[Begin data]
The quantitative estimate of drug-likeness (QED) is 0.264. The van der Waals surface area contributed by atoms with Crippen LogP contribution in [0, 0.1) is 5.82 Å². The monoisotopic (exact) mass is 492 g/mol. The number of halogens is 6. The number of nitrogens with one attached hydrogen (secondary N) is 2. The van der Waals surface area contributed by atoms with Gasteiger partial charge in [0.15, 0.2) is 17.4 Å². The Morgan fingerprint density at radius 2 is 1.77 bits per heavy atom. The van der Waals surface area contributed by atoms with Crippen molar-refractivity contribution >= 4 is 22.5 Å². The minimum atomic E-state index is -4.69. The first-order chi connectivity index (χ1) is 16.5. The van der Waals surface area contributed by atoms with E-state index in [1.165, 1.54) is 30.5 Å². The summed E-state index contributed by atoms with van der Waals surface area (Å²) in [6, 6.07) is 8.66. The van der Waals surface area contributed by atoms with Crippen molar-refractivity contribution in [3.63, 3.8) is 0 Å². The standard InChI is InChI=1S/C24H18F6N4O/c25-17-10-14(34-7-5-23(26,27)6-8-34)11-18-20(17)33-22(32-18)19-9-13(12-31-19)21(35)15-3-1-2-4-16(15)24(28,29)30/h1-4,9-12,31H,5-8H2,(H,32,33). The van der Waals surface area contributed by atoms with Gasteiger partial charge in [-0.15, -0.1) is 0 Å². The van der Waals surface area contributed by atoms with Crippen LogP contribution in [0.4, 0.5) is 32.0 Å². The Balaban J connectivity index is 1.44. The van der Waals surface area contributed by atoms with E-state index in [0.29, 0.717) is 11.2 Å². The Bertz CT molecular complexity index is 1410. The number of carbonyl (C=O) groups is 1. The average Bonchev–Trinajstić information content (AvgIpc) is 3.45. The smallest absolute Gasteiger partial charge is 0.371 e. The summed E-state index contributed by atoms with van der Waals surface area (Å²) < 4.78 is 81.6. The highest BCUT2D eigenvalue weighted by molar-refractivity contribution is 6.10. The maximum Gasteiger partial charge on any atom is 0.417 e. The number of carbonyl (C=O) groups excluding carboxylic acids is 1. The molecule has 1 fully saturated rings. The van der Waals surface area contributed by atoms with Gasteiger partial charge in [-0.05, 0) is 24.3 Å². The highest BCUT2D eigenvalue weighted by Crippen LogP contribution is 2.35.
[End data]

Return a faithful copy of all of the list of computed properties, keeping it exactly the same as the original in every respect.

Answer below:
The quantitative estimate of drug-likeness (QED) is 0.264. The van der Waals surface area contributed by atoms with Crippen LogP contribution in [0, 0.1) is 5.82 Å². The monoisotopic (exact) mass is 492 g/mol. The number of halogens is 6. The number of nitrogens with one attached hydrogen (secondary N) is 2. The van der Waals surface area contributed by atoms with Gasteiger partial charge in [0.15, 0.2) is 17.4 Å². The Morgan fingerprint density at radius 2 is 1.77 bits per heavy atom. The van der Waals surface area contributed by atoms with Crippen molar-refractivity contribution >= 4 is 22.5 Å². The minimum atomic E-state index is -4.69. The first-order chi connectivity index (χ1) is 16.5. The van der Waals surface area contributed by atoms with E-state index in [1.165, 1.54) is 30.5 Å². The summed E-state index contributed by atoms with van der Waals surface area (Å²) in [6, 6.07) is 8.66. The van der Waals surface area contributed by atoms with Crippen molar-refractivity contribution in [3.63, 3.8) is 0 Å². The standard InChI is InChI=1S/C24H18F6N4O/c25-17-10-14(34-7-5-23(26,27)6-8-34)11-18-20(17)33-22(32-18)19-9-13(12-31-19)21(35)15-3-1-2-4-16(15)24(28,29)30/h1-4,9-12,31H,5-8H2,(H,32,33). The van der Waals surface area contributed by atoms with Gasteiger partial charge in [-0.15, -0.1) is 0 Å². The van der Waals surface area contributed by atoms with Crippen LogP contribution in [0.4, 0.5) is 32.0 Å². The Balaban J connectivity index is 1.44. The van der Waals surface area contributed by atoms with E-state index in [0.29, 0.717) is 11.2 Å². The Bertz CT molecular complexity index is 1410. The number of carbonyl (C=O) groups is 1. The average Bonchev–Trinajstić information content (AvgIpc) is 3.45. The smallest absolute Gasteiger partial charge is 0.371 e. The summed E-state index contributed by atoms with van der Waals surface area (Å²) < 4.78 is 81.6. The highest BCUT2D eigenvalue weighted by molar-refractivity contribution is 6.10. The maximum Gasteiger partial charge on any atom is 0.417 e. The number of carbonyl (C=O) groups excluding carboxylic acids is 1. The molecule has 1 fully saturated rings. The van der Waals surface area contributed by atoms with Gasteiger partial charge in [-0.05, 0) is 24.3 Å². The highest BCUT2D eigenvalue weighted by Crippen LogP contribution is 2.35.